You should read this for 1/26/2020:
Art and Film
Methods both scientific and artistic are a source of fascination for Khan, who began taking needlework inspiration from anatomy as an undergrad studying biomedical sciences.
Books, Libraries, Writing, and Language
Food and Drink
History and Archaeology
Selective Hearing “On the specious new history podcasts”
ABC News, Australia: Budj Bim Cultural Landscape fire reveals new sections of ancient aquatic system
The Budj Bim Cultural Landscape, which includes an elaborate series of stone-lined channels and pools set up by the Gunditjmara people to harvest eels, was added to the UNESCO World Heritage List last year.
Some parts of the landscape, which also features evidence of stone dwellings, have been dated back 6,600 years — older than Egypt’s pyramids.
Artifacts indicate that humans have occupied Shum Laka on and off for at least 30,000 years, and there are skeletons that date back thousands of years. The research team behind the new work tried to obtain DNA from 18 different skeletons and succeeded with four: a young child and an adolescent from a single grave 8,000 years old, and neighboring graves of two young boys from about 3,000 years ago.
Science and Nature
H/T Frances: Our Secret Delta “An epic story about power, beauty and how one of South Carolina’s last great places faces new threats”
We can hope that our ability to identify artificial personas keeps up with our ability to disguise them. If the arms race between deep fakes and deep-fake detectors is any guide, that’ll be hard as well. The technologies of obfuscation always seem one step ahead of the technologies of detection. And artificial personas will be designed to act exactly like real people.
In the end, any solutions have to be nontechnical. We have to recognize the limitations of online political conversation, and again prioritize face-to-face interactions. These are harder to automate, and we know the people we’re talking with are actual people. This would be a cultural shift away from the internet and text, stepping back from social media and comment threads. Today that seems like a completely unrealistic solution.
Chatbots Are a Danger to Democracy “We need to identify, disqualify and regulate chatbots before they destroy political speech.”
In the days following the disappearance of the columnist Jamal Khashoggi, Arabic-language social media erupted in support for Crown Prince Mohammed bin Salman, who was widely rumored to have ordered his murder. On a single day in October, the phrase “we all have trust in Mohammed bin Salman” featured in 250,000 tweets. “We have to stand by our leader” was posted more than 60,000 times, along with 100,000 messages imploring Saudis to “Unfollow enemies of the nation.” In all likelihood, the majority of these messages were generated by chatbots.
Walt Mossberg from 2016: Mossberg: The iCloud loophole and Daring Fireball: Regarding Reuters’s Report That Apple Dropped Plan for Encrypting iCloud Backups See also Michael Tsai’s roundup: Apple Dropped Plans for End-to-End Encrypted iCloud Backups After FBI Objected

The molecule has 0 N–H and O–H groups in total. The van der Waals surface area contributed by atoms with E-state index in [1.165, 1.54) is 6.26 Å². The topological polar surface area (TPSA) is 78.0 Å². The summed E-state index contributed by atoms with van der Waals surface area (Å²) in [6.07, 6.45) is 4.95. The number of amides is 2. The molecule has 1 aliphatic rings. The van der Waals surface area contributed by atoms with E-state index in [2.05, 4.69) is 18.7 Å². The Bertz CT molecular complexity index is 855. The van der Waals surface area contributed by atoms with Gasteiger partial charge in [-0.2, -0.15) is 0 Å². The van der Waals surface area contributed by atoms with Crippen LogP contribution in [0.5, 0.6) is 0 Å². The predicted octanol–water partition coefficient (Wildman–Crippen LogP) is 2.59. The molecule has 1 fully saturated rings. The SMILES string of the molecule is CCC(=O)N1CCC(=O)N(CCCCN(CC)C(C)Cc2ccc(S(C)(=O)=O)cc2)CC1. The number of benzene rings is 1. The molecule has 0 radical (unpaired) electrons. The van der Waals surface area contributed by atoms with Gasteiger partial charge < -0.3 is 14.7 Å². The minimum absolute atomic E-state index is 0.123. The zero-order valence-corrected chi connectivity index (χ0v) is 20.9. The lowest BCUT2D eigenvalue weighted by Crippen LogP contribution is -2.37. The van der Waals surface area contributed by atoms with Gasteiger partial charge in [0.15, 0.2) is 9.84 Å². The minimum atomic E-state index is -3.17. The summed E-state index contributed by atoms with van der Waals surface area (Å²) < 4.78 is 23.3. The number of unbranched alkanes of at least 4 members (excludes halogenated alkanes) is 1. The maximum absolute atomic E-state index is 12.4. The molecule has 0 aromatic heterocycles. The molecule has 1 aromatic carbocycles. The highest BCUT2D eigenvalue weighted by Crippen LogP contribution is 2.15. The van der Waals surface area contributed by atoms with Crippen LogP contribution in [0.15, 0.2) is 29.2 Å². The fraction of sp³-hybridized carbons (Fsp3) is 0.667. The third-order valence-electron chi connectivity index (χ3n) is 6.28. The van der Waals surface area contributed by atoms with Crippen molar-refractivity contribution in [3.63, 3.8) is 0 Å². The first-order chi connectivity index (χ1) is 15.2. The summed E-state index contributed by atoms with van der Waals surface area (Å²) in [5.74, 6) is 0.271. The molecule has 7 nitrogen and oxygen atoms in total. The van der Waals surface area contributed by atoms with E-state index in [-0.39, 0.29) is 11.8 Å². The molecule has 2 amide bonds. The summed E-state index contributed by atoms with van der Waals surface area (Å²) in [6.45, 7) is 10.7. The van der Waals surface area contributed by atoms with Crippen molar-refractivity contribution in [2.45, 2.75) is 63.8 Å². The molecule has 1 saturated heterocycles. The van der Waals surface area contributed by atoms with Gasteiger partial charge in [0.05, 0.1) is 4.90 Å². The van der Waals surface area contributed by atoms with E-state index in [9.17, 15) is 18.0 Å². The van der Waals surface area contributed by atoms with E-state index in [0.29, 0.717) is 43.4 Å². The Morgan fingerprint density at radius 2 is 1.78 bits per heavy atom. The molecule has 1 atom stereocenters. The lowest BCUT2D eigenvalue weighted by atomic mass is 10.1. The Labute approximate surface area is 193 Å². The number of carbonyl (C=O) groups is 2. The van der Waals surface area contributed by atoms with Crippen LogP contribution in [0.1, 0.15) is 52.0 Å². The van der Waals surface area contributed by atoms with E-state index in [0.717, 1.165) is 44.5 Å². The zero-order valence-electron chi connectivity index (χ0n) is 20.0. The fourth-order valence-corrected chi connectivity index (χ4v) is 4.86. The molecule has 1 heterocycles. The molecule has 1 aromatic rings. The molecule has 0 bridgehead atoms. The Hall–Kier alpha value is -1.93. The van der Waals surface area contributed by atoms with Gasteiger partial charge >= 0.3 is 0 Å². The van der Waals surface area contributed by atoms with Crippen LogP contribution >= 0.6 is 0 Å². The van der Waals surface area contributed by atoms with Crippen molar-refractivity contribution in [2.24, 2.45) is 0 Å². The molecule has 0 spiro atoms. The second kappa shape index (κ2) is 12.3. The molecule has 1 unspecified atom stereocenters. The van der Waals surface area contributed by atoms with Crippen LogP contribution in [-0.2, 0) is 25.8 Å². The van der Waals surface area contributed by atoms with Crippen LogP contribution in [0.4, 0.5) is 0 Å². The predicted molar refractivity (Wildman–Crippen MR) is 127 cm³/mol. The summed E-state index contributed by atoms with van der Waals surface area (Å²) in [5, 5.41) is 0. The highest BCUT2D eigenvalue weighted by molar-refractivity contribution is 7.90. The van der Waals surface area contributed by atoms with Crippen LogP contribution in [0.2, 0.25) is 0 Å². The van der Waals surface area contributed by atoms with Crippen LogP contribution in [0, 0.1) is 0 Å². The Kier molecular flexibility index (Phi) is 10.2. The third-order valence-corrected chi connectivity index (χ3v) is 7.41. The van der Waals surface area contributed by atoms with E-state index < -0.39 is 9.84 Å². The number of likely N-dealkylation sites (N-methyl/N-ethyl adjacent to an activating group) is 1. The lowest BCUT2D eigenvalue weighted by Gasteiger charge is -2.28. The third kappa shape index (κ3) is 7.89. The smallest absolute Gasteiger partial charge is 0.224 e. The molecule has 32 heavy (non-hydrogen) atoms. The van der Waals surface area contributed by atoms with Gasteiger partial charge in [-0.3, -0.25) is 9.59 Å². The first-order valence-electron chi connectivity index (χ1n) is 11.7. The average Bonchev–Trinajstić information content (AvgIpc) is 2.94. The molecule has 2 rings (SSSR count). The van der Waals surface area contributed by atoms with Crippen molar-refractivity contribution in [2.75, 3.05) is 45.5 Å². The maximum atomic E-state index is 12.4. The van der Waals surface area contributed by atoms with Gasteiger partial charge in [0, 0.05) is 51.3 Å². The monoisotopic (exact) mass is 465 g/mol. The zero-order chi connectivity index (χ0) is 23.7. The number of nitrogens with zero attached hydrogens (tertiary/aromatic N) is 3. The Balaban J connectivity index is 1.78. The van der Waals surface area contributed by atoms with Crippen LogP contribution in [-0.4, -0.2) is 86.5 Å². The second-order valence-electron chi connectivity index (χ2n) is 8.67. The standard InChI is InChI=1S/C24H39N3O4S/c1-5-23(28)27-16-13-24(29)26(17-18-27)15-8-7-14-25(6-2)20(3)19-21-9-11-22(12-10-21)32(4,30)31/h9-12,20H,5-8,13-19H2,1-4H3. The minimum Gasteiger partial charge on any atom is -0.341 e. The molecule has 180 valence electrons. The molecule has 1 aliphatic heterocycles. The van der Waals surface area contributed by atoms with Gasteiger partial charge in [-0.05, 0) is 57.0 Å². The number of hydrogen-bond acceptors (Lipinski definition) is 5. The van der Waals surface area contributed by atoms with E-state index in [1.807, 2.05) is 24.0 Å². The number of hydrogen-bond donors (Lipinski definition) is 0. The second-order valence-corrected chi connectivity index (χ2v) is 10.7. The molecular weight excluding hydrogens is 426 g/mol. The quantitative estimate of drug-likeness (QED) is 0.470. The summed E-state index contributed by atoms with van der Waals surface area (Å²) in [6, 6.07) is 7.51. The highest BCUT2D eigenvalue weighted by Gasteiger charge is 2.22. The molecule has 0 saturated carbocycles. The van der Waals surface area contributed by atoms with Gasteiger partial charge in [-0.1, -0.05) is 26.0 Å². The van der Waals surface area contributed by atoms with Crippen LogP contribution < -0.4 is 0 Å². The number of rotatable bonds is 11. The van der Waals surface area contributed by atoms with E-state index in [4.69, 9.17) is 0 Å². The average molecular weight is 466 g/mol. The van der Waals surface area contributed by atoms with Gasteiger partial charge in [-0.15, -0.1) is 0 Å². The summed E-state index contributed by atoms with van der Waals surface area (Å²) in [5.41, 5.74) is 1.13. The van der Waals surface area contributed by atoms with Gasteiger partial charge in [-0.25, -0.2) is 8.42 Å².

💩🔥💰 Trumpery 💩🔥💰
Trump’s primary argument—issued in a response to the House impeachment trial brief and summons he received this weekend—is that the impeachment is bunk because the articles fail to allege a “violation of law or crime, let alone ‘high crimes and misdemeanors’ as required by the Constitution.” The president also complains that he’s been deprived of due process, relying on the standards outlined for criminal trials.
The historical record, however, doesn’t support Trump’s position that the two processes must mirror each other in form or function. Some have even called comparisons between impeachment and criminal proceedings “bogus” and “bad-faith arguments.”
Read together, Cipollone’s October letter and this new document written with Sekulow set expectations for the president’s defense: barely contained, and barely coherent, rage—a middle finger stuck at the impeachment process, rather than any kind of organized effort to convince senators or the public that the president’s conviction would be unmerited, imprudent, or unjust.
. . .
But the president isn’t fundamentally making a legal case here. His arguments are that his phone call was “perfect,” that there’s a “deep state” conspiracy against him, and that impeachment is an effort to overturn an election. You don’t need good lawyers to make such silly arguments. You need lawyers who will yell untruths loudly, lawyers whose very presence will argue the us-against-them nature of the president’s defense.
If Trump is impeached by the House, he can never be pardoned for these crimes. He cannot pardon himself (it’s dubious that a president has this self-pardoning power in any event), and he cannot be pardoned by a future president.
Even if a subsequent president wanted to pardon Trump in the interest of, say, domestic tranquility, she could not.
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